Professor Radford trained as a doctor, and has had a long history in public health at local, national and international levels. Prior to her current role she was Deputy Chief Medical Officer for England, which included advising and influencing ministers, key officials, professionals and the public. She was a regular speaker at conferences and with the media. She had considerable experience both at developing national policy and strategy, and also implementation. During the current pandemic she has been advising the Church of England nationally on their response to COVID-19, and has been working with the government on specific aspects of its response. She was a member of Operation Talla Ethics Committee supporting the police response.
In an interview with the BMJ in July 2020, Professor Radford pointed out that we were all conscious that the COVID-19 pandemic had a serious impact on people, and she was acutely aware of the direct impact it had had on people’s physical, mental and spiritual health. Professor Radford recognized the importance of faith in these situations, and noted that the church was addressing the great inequality made so clear by the pandemic. She observed that this was both in the way it had affected people and in recognizing that the most deprived people would be left with the worst legacy.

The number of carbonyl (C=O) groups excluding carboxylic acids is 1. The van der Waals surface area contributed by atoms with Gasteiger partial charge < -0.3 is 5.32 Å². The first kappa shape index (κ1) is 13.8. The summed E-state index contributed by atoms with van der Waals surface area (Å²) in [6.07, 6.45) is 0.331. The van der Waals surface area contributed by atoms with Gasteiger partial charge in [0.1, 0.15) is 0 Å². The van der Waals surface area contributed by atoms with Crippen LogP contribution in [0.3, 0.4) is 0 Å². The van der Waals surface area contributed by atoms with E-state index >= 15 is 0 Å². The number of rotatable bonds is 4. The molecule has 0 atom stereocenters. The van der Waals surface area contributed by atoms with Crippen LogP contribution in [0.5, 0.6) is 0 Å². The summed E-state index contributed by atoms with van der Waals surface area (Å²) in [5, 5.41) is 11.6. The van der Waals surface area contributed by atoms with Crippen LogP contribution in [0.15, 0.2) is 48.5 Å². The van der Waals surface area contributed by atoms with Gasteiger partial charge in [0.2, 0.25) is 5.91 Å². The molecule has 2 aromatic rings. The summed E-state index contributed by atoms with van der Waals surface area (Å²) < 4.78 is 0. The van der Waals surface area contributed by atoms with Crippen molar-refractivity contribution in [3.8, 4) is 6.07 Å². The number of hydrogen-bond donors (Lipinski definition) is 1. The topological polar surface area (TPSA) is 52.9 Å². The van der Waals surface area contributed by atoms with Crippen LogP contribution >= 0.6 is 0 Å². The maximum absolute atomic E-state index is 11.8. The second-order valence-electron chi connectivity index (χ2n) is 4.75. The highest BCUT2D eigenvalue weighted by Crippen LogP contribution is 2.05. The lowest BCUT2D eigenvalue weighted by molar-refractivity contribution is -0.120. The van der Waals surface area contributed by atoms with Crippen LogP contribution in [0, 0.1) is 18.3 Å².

Professor Radford said that there would be lasting and very challenging problems with which society had to grapple, and suggested that the medical profession was trusted and could speak out in a way that was not political. It was necessary to highlight the links between inequality, racial discrimination, and people’s health and wellbeing.
The medical profession also had an important role to play in ensuring that people who were suffering because services were directed away from them during the pandemic were helped and supported as much as possible.